Fighting intensified in western Ukraine over the weekend, with dozens of Ukrainians killed in a Russian airstrike on a military training base as the death toll continues to rise on both sides of the war.
Deadly overnight attacks included sites in the west of the country, some very close to the cultural gem Lviv, a UNESCO World Heritage site, which has been preparing for Russian artillery by wrapping ancient statues and removing stained glass windows from some of its beautiful cathedrals.
The bulk of Ukraine’s displaced citizens who have not left the country entirely are holed up in the city about 43 miles from the Polish border, where air raid sirens blasted overnight for the first time since Russia invaded the sovereign nation. Around 30 missiles deployed from the Azov and Black seas rained down on the Yavoriv military training ground near Lviv, killing 35 and injuring 134, the regional governor said Sunday morning.
Indiscriminate strikes also knocked out an International Peacekeeping and Security Center outpost near Lviv, which housed some U.S. military personnel before the war. Strikes also severely damaged a 16th century monastery in Lavra in eastern Ukraine where more than 500 Ukrainian refugees were sheltering.
Meanwhile, Russian troops continue their relentless advance towards the capital Kyiv and are now just 15 miles outside the city, according to CNN.
Russia launched targeted attacks in Irpin, about three miles from the outskirts of Kyiv, where American filmmaker and journalist Brent Renaud was killed when Russian soldiers fired on a vehicle with foreign journalists. Those who survived the harrowing incident say they had passed through a checkpoint when they took fire. Renaud was reportedly killed on the spot and the survivors were taken by Ukrainian ambulances to hospitals.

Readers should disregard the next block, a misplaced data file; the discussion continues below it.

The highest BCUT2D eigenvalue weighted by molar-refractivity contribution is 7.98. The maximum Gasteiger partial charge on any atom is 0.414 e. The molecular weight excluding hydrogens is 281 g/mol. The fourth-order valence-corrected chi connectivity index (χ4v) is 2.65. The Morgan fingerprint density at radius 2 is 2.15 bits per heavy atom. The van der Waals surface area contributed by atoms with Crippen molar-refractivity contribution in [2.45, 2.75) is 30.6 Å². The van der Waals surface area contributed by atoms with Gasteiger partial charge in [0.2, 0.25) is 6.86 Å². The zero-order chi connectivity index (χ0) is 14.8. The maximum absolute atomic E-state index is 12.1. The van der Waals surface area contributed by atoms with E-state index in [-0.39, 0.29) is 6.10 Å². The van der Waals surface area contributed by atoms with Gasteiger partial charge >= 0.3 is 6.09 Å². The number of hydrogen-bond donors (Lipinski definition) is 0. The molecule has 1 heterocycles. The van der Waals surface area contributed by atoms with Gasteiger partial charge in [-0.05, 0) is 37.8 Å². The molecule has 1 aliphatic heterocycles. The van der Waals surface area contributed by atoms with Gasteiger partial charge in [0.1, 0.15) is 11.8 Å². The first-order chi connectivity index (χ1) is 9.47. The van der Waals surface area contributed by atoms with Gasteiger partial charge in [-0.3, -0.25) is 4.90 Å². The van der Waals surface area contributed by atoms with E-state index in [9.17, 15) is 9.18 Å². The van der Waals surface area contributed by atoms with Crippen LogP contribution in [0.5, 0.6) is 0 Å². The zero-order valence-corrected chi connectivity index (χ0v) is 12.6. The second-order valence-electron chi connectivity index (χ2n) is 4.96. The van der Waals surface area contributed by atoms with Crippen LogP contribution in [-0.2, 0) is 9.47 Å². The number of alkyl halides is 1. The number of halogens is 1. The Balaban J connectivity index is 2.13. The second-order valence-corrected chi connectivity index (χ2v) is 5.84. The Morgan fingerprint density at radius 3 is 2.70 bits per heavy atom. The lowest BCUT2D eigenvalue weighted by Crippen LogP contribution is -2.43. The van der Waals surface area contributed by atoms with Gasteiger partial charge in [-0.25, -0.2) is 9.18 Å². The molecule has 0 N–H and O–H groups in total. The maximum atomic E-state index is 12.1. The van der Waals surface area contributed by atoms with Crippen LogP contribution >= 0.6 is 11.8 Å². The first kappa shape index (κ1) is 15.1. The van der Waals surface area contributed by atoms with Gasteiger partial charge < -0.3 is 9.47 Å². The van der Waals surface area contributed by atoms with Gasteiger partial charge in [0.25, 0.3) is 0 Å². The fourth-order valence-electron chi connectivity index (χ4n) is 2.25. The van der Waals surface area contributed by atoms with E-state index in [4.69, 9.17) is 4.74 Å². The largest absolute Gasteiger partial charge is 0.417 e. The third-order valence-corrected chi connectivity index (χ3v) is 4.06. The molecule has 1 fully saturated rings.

NATO leaders have also been clear that if Russia uses chemical weapons on Ukrainian citizens, there will be swift punishment.
Polish President Andrzej Duda told BBC that Russian President Vladimir Putin has been pushed into a corner now and might retaliate in the worst way.
“If you’re asking me whether Putin can use chemical weapons, I think Putin can use anything right now, especially when he’s in this difficult situation,” he said. When asked if chemical weapons are NATO’s red line, he said, “If he uses weapons of mass destruction, this would be a game-changer in the whole thing. For sure, [NATO] would have to sit at the table and they will really have to think seriously what to do, because then it starts to be dangerous, not only for Europe but for the whole world.”
Ominous messages from the Kremlin suggest that they are likely to start targeting weapons shipments into the country—which, if they do, would be a direct attack on NATO assets.
The threat came as President Joe Biden announced an additional $200 million worth of arms and military hardware to bolster the $350 million approved in February. Russian Deputy Foreign Minister Sergei Ryabkov warned that any weapons entering Ukraine are “legitimate targets” and that the West’s so-called “thoughtless transfer” of anti-tank and air defense systems “demonstrated the escalatory component of Washington’s policy.”
It is unclear what response, if any, NATO will render if Russia makes good in its not-so-veiled threat, but it may only be a matter of time until NATO is drawn into the senseless war, now in its third week. “We have warned the U.S. that the U.S.-orchestrated inundation of Ukraine with weapons from some countries is not just a dangerous move, but also an action that makes these convoys legitimate targets,” Ryabkov said late Saturday.